A recent customer service webcast about B2B chat was so popular, they couldn’t get every question answered. Here John Ragsdale answers some of those questions, including how companies can use chat functionality to drive sales as well as customer satisfaction. Republished with permission from Ragsdale’s Eye on Service.

You know you are onto something when you have 800 people register for a customer service webcast. And no, it wasn’t about social media. It was about an even a hotter topic, believe it or not: Web chat for B2B support. Tuesday’s webcast, sponsored by CitrixOnline, included the “Top 5 Web Chat FAQ’s” from me, and a great case study about deploying Web chat by Judy Bendy, End User Computing Practice Director, Long View Systems. For those of you who missed it, here is a link to register for the OnDemand version of the webcast.

There were lots of audience questions we didn’t have time to answer live, and I’m attempting to make up for that with this post. Here are some of the questions we received:

Q: Can chat be used effectively as a sales tool as well as a support one? Do you have any strategies for implementing this successfully?

Absolutely. Proactive chat is commonly used for sales. The best example is retail websites, including Amazon. If you are browsing high end products, or have a certain dollar amount in your shopping basket (at one point the Amazon threshold was around $300), the customer is prompted with a chat option, such as, “May I answer any questions for you?” In this way, a sales agent can help push the customer toward purchase by answering any questions they have or reassuring their fears.

But sales can also be successfully incorporated into a support chat interaction, easier than by phone or email. For example, instead of just asking the customer if they are interested in your new service option or an upcoming training class, since you are connected via chat you can push a webpage to the customer advertising the offering, or take them to a product page for something you want to try upselling to them.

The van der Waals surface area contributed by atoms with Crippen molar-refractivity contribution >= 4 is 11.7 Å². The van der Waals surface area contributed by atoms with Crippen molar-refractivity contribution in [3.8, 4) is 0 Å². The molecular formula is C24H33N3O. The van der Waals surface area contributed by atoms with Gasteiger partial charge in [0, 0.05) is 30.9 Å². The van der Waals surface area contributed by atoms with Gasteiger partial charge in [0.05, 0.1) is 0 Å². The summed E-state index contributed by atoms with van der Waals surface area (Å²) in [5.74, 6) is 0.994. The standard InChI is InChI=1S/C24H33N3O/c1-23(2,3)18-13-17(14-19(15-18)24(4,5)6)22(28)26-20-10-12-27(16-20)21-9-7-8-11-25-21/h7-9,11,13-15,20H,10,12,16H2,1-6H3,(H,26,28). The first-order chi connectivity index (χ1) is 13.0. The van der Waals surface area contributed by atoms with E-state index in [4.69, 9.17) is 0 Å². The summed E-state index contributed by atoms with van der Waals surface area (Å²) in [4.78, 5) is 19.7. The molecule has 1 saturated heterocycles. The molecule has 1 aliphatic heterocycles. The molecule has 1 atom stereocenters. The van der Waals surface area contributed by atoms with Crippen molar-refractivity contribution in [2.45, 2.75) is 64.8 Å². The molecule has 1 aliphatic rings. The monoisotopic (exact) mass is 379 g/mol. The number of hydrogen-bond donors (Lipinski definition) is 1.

The key, and this is a topic for a whole other blog post, is incorporating soft sales training into customer service training, so support employees begin to see selling as part of the service transaction. And as one company told me after successfully implementing sales offers into support calls, “When agents hear ‘YES’ often enough, they stop thinking they are selling. It is all just part of servicing the customer.”

Q: Could you elaborate on the Proactive Chatting? You mentioned something about asking users on a website where if they are repeating some actions, the website will prompt a question for additional service/chat.

Proactive chat uses a rule engine in your web self-service portal to detect when certain things happen. When a rule is met, the customer is proactively prompted with an option to chat with an agent. Rules can be defined to be very inclusive, or very restrictive. Common rules for proactive chat include:

  • Customer value. For ‘platinum’ level customers, or other customers designated as high value, proactive chat is a great way to give these high profile customers the best possible experience. In fact, proactive support could be an option included in a premiere support package.
  • High value purchase. As I mentioned in the first question, you can also proactively prompt customers for chat when they access web pages about expensive products, or when they have a certain value of merchandise in their shopping cart.
  • Unsuccessful self-service. You can also get very creative in writing rules that detect when a customer is unsuccessful with self-service, and ask if they need help. Rules can be based on amount of time on the site, number of searches, number of articles viewed, etc.

To read the rest of this chat, including common mistakes companies make when they first set up a chat program, go to Ragsdale’s Eye on Service.

Read more about Customer Service on The SmartVan

ABOUT John Ragsdale

Avatar photoJohn Ragsdale is vice president of technology and social research for the Technology Services Industry Association. He writes a regular blog, Eye on Service, for the TSIA.